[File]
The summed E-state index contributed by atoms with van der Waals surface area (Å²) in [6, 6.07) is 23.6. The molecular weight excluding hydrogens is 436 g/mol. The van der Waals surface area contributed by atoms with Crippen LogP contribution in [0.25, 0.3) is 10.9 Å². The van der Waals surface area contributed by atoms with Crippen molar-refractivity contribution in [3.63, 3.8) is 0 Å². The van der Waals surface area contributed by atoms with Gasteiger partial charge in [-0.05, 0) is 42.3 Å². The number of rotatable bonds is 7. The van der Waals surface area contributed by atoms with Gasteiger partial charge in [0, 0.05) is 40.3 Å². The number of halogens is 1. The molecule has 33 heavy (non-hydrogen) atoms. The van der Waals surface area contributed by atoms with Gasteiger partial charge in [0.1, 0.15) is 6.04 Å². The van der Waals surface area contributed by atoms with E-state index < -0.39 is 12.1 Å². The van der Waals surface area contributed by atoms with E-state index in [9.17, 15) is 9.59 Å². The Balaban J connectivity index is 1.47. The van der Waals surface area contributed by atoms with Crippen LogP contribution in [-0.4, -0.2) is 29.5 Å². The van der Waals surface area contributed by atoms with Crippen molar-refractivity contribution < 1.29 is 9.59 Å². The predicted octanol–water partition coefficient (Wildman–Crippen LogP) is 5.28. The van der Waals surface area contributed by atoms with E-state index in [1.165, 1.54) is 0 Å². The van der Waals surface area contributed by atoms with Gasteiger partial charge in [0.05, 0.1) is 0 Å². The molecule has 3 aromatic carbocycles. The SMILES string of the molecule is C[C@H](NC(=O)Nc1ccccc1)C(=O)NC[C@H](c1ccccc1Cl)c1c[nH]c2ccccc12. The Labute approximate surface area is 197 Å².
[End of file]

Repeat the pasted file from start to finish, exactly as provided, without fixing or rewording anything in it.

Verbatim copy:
The summed E-state index contributed by atoms with van der Waals surface area (Å²) in [6, 6.07) is 23.6. The molecular weight excluding hydrogens is 436 g/mol. The van der Waals surface area contributed by atoms with Crippen LogP contribution in [0.25, 0.3) is 10.9 Å². The van der Waals surface area contributed by atoms with Crippen molar-refractivity contribution in [3.63, 3.8) is 0 Å². The van der Waals surface area contributed by atoms with Gasteiger partial charge in [-0.05, 0) is 42.3 Å². The number of rotatable bonds is 7. The van der Waals surface area contributed by atoms with Gasteiger partial charge in [0, 0.05) is 40.3 Å². The number of halogens is 1. The molecule has 33 heavy (non-hydrogen) atoms. The van der Waals surface area contributed by atoms with Gasteiger partial charge in [0.1, 0.15) is 6.04 Å². The van der Waals surface area contributed by atoms with E-state index < -0.39 is 12.1 Å². The van der Waals surface area contributed by atoms with E-state index in [9.17, 15) is 9.59 Å². The Balaban J connectivity index is 1.47. The van der Waals surface area contributed by atoms with Crippen LogP contribution in [-0.4, -0.2) is 29.5 Å². The van der Waals surface area contributed by atoms with Crippen molar-refractivity contribution < 1.29 is 9.59 Å². The predicted octanol–water partition coefficient (Wildman–Crippen LogP) is 5.28. The van der Waals surface area contributed by atoms with E-state index in [1.165, 1.54) is 0 Å². The van der Waals surface area contributed by atoms with Gasteiger partial charge in [0.05, 0.1) is 0 Å². The molecule has 3 aromatic carbocycles. The SMILES string of the molecule is C[C@H](NC(=O)Nc1ccccc1)C(=O)NC[C@H](c1ccccc1Cl)c1c[nH]c2ccccc12. The Labute approximate surface area is 197 Å².